One of the different believes that Frankl nurtured during this time was that man's strongest desire is to look for meaning and purpose. His logotherapy theory, (logos, a Greek word, denotes 'meaning') which is quite compatible with the Western religions, unlike Freud's, is an amusing, advanced and very human work. His personal and professional discussions conflate into a style of great power. He writes, "Our generation is realistic, for we have come to know man as he really is." (Viktor E Frankl).
Being a well-known Viennese psychiatrist, Viktor Frankl was able to scrutinize how he and the other inmates of the Nazi camp suffered in Auschwitz. He observed that the men actually comforted others. They even gave away their food and actually proved that life can take almost everything from them but cannot change their attitude towards it in any situation.
The prisoner became a unique sort of person and it was due to an inner decision. The life in the camp was not an only influence. Only the prisoners who lacked a strong inner control on their ethical selves gradually became victim to the camp's deteriorating environment. On the other hand, the prisoners who became victorious of the sufferings and harsh experiences eventually turned them into a triumph of the self (Viktor E Frankl).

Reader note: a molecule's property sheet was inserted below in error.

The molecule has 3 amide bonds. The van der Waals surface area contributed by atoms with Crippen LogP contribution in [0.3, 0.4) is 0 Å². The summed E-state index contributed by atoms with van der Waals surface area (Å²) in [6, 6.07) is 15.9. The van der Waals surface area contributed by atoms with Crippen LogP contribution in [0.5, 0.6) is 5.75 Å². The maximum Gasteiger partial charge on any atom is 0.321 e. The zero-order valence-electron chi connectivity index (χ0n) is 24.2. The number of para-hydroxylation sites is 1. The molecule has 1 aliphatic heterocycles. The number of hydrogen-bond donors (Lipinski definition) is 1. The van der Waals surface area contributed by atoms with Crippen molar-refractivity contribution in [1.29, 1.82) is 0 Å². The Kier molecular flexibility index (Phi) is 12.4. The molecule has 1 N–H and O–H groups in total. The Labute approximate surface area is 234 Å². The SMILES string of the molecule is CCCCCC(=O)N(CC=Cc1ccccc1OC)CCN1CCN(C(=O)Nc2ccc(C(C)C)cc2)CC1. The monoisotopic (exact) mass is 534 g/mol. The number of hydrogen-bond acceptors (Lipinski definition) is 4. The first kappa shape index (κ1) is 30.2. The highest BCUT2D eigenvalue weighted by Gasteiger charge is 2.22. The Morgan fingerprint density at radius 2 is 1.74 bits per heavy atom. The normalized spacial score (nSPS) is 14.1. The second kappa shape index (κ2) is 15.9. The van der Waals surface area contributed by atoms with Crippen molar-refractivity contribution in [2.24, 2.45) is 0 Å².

Frankl writes about the three psychological reactions which the inmates of the camp experienced to a great extent:
shock after going through the preliminary phase of admission in the camp,
Numbness after becoming used to the life in camp, where the inmate values only the thing which helps him and his fellow inmates survive